You know what one of my favorite Boulevard memories is?  On one of my first Sundays here, Julie K pulled me aside and said, “Now I’m going to explain to you how things work around here!”  And then a year later, as she lay dying in hospice, she told me all about her childhood in a West Side Hungarian family.   I treasure those memories – and here I am sharing them with you, again.  Please – share your pasts with one another.  How do things work around here?  What did you learn here, together?  How did you worship together?  How did you celebrate together?  Remember, my friends, and remember well.
As brothers and sisters in Christ, we also share the present with each other.  Again, I urge you – take advantage of our last weeks of worship together.  Come to Bible study.  Spend time with your friends.  Participate in the work ahead together – come together to help with clearing out of the church.  It can be hard to see the light when the air is thick with sadness, as we all know from cleaning out the homes of loved ones whose lives have ended. But that is work that siblings do together.  And then -- Share in our final services together.
As brothers and sisters in Christ, we also care for one another.  My friends, we have many members who are unable to get out, to make it to worship, very often, or ever.  I urge you – care for one another.  I.  Y. R. D and N.  P.  S. T.  People just in and out of hospitals this past week.    These folks are not solely the responsibility of the pastor.   Cards are not solely the responsibility of S.  Make it your business to care for each other.  A card, a call, an email, a visit – these things mean so much. If you are an elder, past or present, talk to me so that we can plan to take communion to someone at home or in the hospital.  And – look around at those who ARE here, every week that they can be.  Everyone is hurting.  Make up your mind to reach out to one or two people each week so that you can have a talk about our closing. These are the sorts of things that brothers and sisters do for one another.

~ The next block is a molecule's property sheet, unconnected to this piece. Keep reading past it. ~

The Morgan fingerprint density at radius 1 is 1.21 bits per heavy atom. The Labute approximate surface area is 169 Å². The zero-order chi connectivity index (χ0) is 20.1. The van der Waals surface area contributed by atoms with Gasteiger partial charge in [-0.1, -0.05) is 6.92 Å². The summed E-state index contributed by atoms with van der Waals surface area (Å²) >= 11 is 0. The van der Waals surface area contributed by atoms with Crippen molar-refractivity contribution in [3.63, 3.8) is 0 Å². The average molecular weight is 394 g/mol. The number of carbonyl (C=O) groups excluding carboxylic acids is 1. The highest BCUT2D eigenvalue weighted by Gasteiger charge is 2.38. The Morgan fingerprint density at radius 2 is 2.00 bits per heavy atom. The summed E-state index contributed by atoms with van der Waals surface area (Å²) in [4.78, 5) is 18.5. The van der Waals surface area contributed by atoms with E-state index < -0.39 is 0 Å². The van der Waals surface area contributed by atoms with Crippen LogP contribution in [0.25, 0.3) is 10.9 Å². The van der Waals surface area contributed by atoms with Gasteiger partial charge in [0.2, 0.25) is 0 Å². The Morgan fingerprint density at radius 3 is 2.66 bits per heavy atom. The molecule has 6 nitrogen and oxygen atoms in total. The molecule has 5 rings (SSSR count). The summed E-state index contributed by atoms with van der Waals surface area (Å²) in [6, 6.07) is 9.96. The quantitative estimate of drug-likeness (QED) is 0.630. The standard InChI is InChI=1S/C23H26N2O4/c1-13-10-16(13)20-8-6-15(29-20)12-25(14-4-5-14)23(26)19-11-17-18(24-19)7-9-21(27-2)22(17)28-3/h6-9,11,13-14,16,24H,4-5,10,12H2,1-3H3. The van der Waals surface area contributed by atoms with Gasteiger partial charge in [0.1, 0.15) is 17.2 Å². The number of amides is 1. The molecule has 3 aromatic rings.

All the light we cannot see?  We do see the light, the light of Jesus, in relationship. In relationship with one another.
And today – today we have a special opportunity to share memory, and present, and care, not only with one another, but with the whole world!  Today is World Communion Sunday, which means that all over the world, at virtually every hour, congregations are sharing together the meal provided to us by Jesus Christ.  Today we are invited to remember, not only ourselves, but the worldwide church -- which for those of us here means folks from Africa and Europe and Asia and the Americas, and which for all of us means the whole world.  Today we are invited to participate in a great event, to share as brothers and sisters with people the whole world over.  And today we are called to care for one another by sharing the food and drink with which Jesus cares for us.
It is often – no, it is always – the case that our own sadness is relieved by attentiveness to others.  When we struggle and suffer, we grow, and our capacity for love increases, as we tend to our relationships with others.  And so, even as we re-affirm that we here at Boulevard are brothers and sisters, let us also celebrate the brotherhood of Jesus, with us and with all peoples of the world.  All the light we think we cannot see is right here, emanating from this table and filling the world with sight, with vision, and with relationship – with love. Amen.